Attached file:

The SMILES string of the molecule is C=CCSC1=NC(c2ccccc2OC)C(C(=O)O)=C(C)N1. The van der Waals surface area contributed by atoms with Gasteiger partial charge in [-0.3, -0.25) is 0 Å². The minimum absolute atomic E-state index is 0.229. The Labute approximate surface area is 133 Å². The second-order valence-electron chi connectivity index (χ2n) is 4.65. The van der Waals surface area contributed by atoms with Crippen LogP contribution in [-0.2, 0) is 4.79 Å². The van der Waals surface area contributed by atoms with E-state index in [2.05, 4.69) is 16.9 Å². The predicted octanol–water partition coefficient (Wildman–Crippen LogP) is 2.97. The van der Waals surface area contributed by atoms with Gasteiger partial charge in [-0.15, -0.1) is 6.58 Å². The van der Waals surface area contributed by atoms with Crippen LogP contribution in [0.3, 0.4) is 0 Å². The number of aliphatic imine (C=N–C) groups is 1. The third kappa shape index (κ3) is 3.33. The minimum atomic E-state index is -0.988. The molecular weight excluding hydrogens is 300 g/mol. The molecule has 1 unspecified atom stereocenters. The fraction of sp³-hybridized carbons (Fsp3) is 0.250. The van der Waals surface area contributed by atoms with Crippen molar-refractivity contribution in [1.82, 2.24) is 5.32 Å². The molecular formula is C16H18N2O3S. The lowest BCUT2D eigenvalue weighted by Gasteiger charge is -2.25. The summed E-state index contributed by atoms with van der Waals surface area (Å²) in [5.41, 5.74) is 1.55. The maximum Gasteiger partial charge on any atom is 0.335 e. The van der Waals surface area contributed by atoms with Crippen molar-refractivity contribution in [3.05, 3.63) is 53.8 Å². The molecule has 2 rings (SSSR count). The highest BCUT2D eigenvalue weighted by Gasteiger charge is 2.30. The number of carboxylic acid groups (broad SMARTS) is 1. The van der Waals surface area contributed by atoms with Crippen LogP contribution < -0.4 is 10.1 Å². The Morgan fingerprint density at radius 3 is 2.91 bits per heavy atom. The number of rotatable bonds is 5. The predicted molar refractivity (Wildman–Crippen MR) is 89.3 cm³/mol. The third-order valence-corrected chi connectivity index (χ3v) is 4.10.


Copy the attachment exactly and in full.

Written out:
The SMILES string of the molecule is C=CCSC1=NC(c2ccccc2OC)C(C(=O)O)=C(C)N1. The van der Waals surface area contributed by atoms with Gasteiger partial charge in [-0.3, -0.25) is 0 Å². The minimum absolute atomic E-state index is 0.229. The Labute approximate surface area is 133 Å². The second-order valence-electron chi connectivity index (χ2n) is 4.65. The van der Waals surface area contributed by atoms with Crippen LogP contribution in [-0.2, 0) is 4.79 Å². The van der Waals surface area contributed by atoms with E-state index in [2.05, 4.69) is 16.9 Å². The predicted octanol–water partition coefficient (Wildman–Crippen LogP) is 2.97. The van der Waals surface area contributed by atoms with Gasteiger partial charge in [-0.15, -0.1) is 6.58 Å². The van der Waals surface area contributed by atoms with Crippen LogP contribution in [0.3, 0.4) is 0 Å². The number of aliphatic imine (C=N–C) groups is 1. The third kappa shape index (κ3) is 3.33. The minimum atomic E-state index is -0.988. The molecular weight excluding hydrogens is 300 g/mol. The molecule has 1 unspecified atom stereocenters. The fraction of sp³-hybridized carbons (Fsp3) is 0.250. The van der Waals surface area contributed by atoms with Crippen molar-refractivity contribution in [1.82, 2.24) is 5.32 Å². The molecular formula is C16H18N2O3S. The lowest BCUT2D eigenvalue weighted by Gasteiger charge is -2.25. The summed E-state index contributed by atoms with van der Waals surface area (Å²) in [5.41, 5.74) is 1.55. The maximum Gasteiger partial charge on any atom is 0.335 e. The van der Waals surface area contributed by atoms with Crippen molar-refractivity contribution in [3.05, 3.63) is 53.8 Å². The molecule has 2 rings (SSSR count). The highest BCUT2D eigenvalue weighted by Gasteiger charge is 2.30. The number of carboxylic acid groups (broad SMARTS) is 1. The van der Waals surface area contributed by atoms with Crippen LogP contribution < -0.4 is 10.1 Å². The Morgan fingerprint density at radius 3 is 2.91 bits per heavy atom. The number of rotatable bonds is 5. The predicted molar refractivity (Wildman–Crippen MR) is 89.3 cm³/mol. The third-order valence-corrected chi connectivity index (χ3v) is 4.10.